Engineers to develop Virtual Bariatric Endoscopic Training Tool

A team of engineers from Rensselaer Polytechnic Institute is developing a virtual reality-based training device that can help train medical professionals to perform endoscopic sleeve gastroplasty (ESG). The device, known as a ViBE (Virtual Bariatric Endoscopic) simulator is being supported by a grant from the National Institute of Biomedical Imaging and Bioengineering of the National Institutes of Health (NIH).

More persistent improvements in glycaemic control for RYGB vs LSG

Roux-en-Y gastric bypass (RYGB) was associated with larger and more persistent improvements in glycaemic control and 25% lower rates of T2DM relapse compared with sleeve gastrectomy (SG) patients, according to the latest analyses from the National Patient-Centered Clinical Research Network (PCORNet) Bariatric Study.

Negative attitudes around weight gain are pervasive in the NHS

The UK's National Health Service (NHS) needs to do more to address the ingrained stigma and discrimination faced by people with obesity, according to Dr Stuart Flint, Associate Professor in the Psychology of Obesity at the University of Leeds, who believes that negative attitudes around weight gain are pervasive in the NHS and they can affect the way patients are treated.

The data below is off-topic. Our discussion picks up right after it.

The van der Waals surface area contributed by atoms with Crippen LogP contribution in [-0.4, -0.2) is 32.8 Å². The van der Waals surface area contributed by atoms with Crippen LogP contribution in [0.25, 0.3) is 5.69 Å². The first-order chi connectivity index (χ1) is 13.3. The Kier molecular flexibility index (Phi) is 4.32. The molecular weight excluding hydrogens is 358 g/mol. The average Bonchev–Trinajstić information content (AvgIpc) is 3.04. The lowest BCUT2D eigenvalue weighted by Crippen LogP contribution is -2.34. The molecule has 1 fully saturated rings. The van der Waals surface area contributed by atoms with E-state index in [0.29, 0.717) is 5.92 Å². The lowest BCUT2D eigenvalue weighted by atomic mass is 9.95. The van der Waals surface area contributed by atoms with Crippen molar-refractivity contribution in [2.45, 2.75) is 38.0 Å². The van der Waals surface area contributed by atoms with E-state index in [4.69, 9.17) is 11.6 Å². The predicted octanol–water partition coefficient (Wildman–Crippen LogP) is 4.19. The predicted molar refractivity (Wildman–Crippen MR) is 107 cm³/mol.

Gastric bypass surgery patients may face increased fracture risk

Patients who have bariatric surgery may face an elevated risk of bone fractures, according to a Swedish study investigating the association between different bariatric surgery procedures and fracture risk. The paper, ‘Fracture risk after three bariatric surgery procedures in Swedish obese subjects: up to 26 years follow‐up of a controlled intervention study’, published in the Journal of Internal Medicine

Obesity affects the ability to work especially in women over 50

Older workers with obesity are at a higher risk of prolonged sickness absence or losing their jobs for health reasons than those of normal weight, with women affected significantly more than men, according to researchers from the University of Southampton. The study studied investigated the association between BMI and prolonged sickness absence, cutting down at work and health-related job loss among 2,299 men and 2,425 women aged between 50 and 64 years.